On citizen journalism site Groundviews, Thrishantha Nanayakkara recalled that he once helped the Facebook page Buddhists Questioning Bodu Bala Sena to compile a list of questions for BBS about their fidelity to Buddhism and Sri Lanka's constitution. He revisited those questions in light of the spate of violence, including:
Question 3) Has BBS looked at how Buddhism is practiced in Sri Lanka itself before blaming others for the deterioration of Buddhism in Sri Lanka? Why do Buddhists convert? If we worked harder to help and educate ourselves, our youth and the needy and vulnerable amongst us would we not promote our Buddhist culture and dissuade conversions. Instead don’t we spend our money on building bigger and larger temples and statues?
In a move to control the situation, the Sri Lankan authorities have banned public meetings or rallies which promote hatred towards another religion or race. Perhaps this alongside members of the Buddhist community speaking up will help put an end to the violence.
I certainly agree that Buddhists must look into how The Dhamma is being practiced and why there are conversions. However, Islam is not about that. It has a clear message in the Quran to convert everyone to Islam. Those who don’t take heed will pay.
I think you don’t know much about Islam. There are never forceful conversions in any religion, and local laws are there to protect any abuse. Many Christian missionaries are operating in South Asia for centuries. Anybody has the right to practice and preach in any religion according to Sri Lankan constitution. In my teens I wanted to convert into Buddhism after reading about Buddhism. I guess what you say is that nobody has the right to convert themselves in any religion. Why the phobia?
” There are never forceful conversions in any religion…”
Do you mean just in Sri Lanka, or worldwide? There certainly are recorded instances of forced conversion (generally from Christian to Muslim) going on even as we speak, in many parts of the Muslim world:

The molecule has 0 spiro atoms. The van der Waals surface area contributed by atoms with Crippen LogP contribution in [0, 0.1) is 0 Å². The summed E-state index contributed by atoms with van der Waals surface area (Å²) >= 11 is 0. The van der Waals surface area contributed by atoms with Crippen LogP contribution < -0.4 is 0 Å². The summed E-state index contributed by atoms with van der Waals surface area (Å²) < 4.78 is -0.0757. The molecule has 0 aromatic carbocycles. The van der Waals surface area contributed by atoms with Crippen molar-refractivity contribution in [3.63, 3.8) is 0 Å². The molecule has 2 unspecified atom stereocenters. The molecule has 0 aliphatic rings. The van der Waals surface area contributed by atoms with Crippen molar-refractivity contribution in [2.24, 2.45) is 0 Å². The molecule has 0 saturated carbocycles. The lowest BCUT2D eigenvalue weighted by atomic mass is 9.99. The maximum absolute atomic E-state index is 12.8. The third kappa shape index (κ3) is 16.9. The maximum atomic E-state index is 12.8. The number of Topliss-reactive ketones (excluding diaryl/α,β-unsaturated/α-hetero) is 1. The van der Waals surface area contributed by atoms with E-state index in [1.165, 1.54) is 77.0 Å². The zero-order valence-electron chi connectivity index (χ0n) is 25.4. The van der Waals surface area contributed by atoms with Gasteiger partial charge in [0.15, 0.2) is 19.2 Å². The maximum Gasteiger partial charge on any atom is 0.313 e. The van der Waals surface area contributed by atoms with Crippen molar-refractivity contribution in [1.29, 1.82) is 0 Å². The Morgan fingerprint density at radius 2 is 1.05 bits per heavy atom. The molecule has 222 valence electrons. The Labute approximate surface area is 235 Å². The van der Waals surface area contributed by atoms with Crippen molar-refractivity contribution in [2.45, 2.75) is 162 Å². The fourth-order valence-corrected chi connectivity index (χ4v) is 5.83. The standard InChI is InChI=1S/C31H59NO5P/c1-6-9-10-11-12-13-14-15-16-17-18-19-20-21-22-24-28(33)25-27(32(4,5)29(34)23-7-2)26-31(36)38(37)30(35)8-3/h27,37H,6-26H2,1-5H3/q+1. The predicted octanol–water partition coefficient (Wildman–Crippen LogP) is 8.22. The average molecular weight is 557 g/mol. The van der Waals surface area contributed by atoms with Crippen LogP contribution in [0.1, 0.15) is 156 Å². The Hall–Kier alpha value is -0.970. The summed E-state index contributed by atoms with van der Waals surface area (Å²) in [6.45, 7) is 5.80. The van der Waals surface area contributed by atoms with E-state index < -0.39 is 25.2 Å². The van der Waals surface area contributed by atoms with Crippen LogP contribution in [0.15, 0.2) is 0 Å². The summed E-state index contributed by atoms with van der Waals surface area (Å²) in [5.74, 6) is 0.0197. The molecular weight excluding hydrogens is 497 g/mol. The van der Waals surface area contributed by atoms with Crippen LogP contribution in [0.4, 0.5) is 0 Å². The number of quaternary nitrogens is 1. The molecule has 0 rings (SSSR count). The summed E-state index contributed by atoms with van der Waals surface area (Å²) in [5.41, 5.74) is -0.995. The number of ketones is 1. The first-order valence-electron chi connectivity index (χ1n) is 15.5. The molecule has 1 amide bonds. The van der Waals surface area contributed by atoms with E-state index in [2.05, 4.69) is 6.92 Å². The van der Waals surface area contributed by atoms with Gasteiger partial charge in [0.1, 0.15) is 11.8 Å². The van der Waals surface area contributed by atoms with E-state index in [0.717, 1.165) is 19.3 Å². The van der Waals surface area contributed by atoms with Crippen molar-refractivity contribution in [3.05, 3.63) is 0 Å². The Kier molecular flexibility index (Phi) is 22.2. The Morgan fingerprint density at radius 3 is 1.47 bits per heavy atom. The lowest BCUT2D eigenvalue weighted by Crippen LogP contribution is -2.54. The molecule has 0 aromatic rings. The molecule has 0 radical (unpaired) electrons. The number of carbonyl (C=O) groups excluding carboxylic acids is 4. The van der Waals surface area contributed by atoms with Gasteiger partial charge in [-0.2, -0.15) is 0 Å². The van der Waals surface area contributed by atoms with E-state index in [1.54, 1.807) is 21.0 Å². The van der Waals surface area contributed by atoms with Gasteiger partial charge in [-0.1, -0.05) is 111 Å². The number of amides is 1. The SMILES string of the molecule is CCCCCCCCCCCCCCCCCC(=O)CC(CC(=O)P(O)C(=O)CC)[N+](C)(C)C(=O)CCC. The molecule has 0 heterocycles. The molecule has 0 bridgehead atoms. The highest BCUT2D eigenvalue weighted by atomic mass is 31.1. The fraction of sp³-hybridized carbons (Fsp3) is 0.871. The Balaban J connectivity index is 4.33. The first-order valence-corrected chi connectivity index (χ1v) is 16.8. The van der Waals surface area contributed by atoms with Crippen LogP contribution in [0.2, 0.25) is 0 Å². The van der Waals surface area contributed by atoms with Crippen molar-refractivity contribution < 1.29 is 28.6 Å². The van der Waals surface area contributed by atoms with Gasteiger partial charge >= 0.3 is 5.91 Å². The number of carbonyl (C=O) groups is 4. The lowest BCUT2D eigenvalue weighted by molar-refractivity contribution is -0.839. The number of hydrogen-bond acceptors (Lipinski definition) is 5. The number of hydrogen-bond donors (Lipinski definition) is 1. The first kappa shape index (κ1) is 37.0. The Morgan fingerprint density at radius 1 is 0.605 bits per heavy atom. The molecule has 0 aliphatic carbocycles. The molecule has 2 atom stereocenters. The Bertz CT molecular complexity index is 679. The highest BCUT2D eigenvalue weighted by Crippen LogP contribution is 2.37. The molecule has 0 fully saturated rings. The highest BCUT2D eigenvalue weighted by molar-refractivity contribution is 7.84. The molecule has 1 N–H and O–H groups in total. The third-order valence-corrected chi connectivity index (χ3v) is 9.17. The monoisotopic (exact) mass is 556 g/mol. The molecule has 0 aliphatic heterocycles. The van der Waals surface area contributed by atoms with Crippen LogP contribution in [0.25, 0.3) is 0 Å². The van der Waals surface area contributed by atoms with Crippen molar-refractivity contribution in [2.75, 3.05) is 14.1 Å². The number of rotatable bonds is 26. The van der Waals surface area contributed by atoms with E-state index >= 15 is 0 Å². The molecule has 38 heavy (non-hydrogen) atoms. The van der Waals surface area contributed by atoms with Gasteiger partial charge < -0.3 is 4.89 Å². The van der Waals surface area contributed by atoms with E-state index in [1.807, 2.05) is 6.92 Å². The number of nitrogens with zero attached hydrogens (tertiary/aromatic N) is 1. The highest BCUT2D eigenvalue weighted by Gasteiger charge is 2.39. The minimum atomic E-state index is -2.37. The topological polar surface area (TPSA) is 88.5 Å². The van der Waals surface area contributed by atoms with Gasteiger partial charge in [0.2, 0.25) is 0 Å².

I think what Saddha was getting at is that Islam, along with Christianity, has a historical record of either forced conversions, or outright slaughter of unbelievers. The historical record of the Christian onslaught on Sri Lanka (Ceylon, as it was called then) is particularly painful, as first the Portuguese, then the Dutch, then British Christians did everything they could to coerce, and even force, the populace to embrace Christianity at the expense of the Buddhist and Hindu faiths. And theologically, both Islam and Christianity can justify forced conversion through scriptural authority. We as Buddhists cannot do any such thing and still claim to be closely following the essential teachings of the Great Physician.
This does not excuse the actions of Bodu Bala Sena, but it does point out that there’s an unequal playing field here…Buddhists are held to a higher standard when racism, prejudice and inter-religious strife is at play. I know of no Muslim groups protesting the current situation in Egypt and Pakistan, and I heard no great Muslim outcry when the young, innocent Burmese Buddhist woman, Thida
Htwe, was savagely raped, then partially decapitated by three young Muslim men in 2012 — setting off the sad, brutal, predictable chain of events as the Buddhist-majority population sought revenge. We heard, here in the West, dispatch after dispatch on the Buddhist atrocities committed in Myanmar in the aftermath…but not a word condemning the original action — the proximate cause — of this social unrest. It’s as if the theistic religions of this world have a free pass on brutality and injustice.